Getting Your Poems on the Page: Writing Music-Rhyme, Rhythm & Repetition

Sage Cohen

By Sage Cohen
Songs can take hold of us and refuse to let go. I have been taken hostage for days, years, decades by some of my favorites. I’ll bet you have, too. What do songs do that speaks so directly to us and moves us so deeply?

In songs, rhyme, rhythm, and repetition typically work together to deliver messages in a way that we respond to physically and emotionally-so much so that hearing a song can spin us back to the time and place of our first hearing it-resurfacing smells, feelings, even people who we might not otherwise have remembered. It seems, then, that the songs we love somehow plug into our nervous systems, entangling themselves in our memories. Because songs are poems set to music, we have the same opportunities to tickle people down to their foundations with the rhymes, rhythms, and repetitions we choose in our poems.

Rhyme
Repeating sounds can help create a kind of cohesion in a poem. This is the delight of rhyme; it’s easier to retain a phrase if it is strung together with sounds that echo each other, probably because it feels good to say and hear it.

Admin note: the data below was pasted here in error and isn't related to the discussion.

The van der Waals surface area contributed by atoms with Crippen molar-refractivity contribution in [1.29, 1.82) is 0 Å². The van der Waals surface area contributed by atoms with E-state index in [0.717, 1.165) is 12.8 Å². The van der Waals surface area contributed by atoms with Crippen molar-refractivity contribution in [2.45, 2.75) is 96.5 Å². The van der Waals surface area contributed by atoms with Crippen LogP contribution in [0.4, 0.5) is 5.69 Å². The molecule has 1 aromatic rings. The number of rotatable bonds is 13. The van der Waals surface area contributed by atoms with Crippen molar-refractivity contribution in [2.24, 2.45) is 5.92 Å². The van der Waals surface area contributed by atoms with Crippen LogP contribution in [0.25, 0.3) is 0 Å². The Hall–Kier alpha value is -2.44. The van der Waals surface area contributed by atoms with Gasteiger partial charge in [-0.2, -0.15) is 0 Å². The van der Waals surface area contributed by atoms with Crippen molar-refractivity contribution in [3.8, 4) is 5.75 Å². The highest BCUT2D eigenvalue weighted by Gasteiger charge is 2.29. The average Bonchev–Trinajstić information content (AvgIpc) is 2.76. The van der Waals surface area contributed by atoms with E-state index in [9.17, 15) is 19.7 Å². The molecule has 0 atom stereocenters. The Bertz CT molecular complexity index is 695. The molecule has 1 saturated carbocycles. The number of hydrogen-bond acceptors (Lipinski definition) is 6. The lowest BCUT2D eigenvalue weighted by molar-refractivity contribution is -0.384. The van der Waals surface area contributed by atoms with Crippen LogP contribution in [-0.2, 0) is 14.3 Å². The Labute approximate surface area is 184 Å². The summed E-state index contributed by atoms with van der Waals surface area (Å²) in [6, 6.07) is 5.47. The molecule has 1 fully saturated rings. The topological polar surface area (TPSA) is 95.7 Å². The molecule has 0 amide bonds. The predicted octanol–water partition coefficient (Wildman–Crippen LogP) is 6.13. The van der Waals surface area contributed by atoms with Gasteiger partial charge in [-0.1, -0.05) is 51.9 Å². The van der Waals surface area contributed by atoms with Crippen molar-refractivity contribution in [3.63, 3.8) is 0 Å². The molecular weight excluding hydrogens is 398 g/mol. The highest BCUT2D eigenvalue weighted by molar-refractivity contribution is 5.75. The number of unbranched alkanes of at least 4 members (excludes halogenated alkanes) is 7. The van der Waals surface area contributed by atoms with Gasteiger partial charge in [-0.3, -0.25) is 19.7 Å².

Rhythm
Songs rely heavily on instruments to communicate rhythm; poems use words and lines and white space. But the trajectory is similar. The way you break a line, space a stanza, and choose your words for their syllabic pluck is akin to the drum keeping a beat for a song.

Repetition
Most songs have a chorus-a catchy few phrases that get repeated intermittently throughout. When done successfully, a chorus creates a kind of comforting return to the familiar, while expanding in meaning each time as the song progresses. Repetition can work the same way in free-verse poems, but with no standard formula to follow. The real craft of repetition comes in offering something fresh with each appearance, using a recurring idea or image to peel back layer after layer, rather than circling the reader back to the same idea, of which she will tire easily.

Your turn!

Modeled on song lyrics, write a poem that has end rhymes, similar syllable-count lines, and possibly even a recurring chorus. Use the lyrics of any songwriter you admire as your example-and don’t be shy about imitating.
October 2007 Family Fun Magazine

Sage Cohen is the author of Writing the Life Poetic: An Invitation to Read and Write Poetry, forthcoming from Writer’s Digest Books, and the poetry collection Like the Heart, the World. Her poetry and essays appear in journals and anthologies including Cup of Comfort for Writers, Oregon Literary Review, Greater Good and VoiceCatcher. Sage holds an MA in creative writing from New York University and teaches the email class Poetry for the People.
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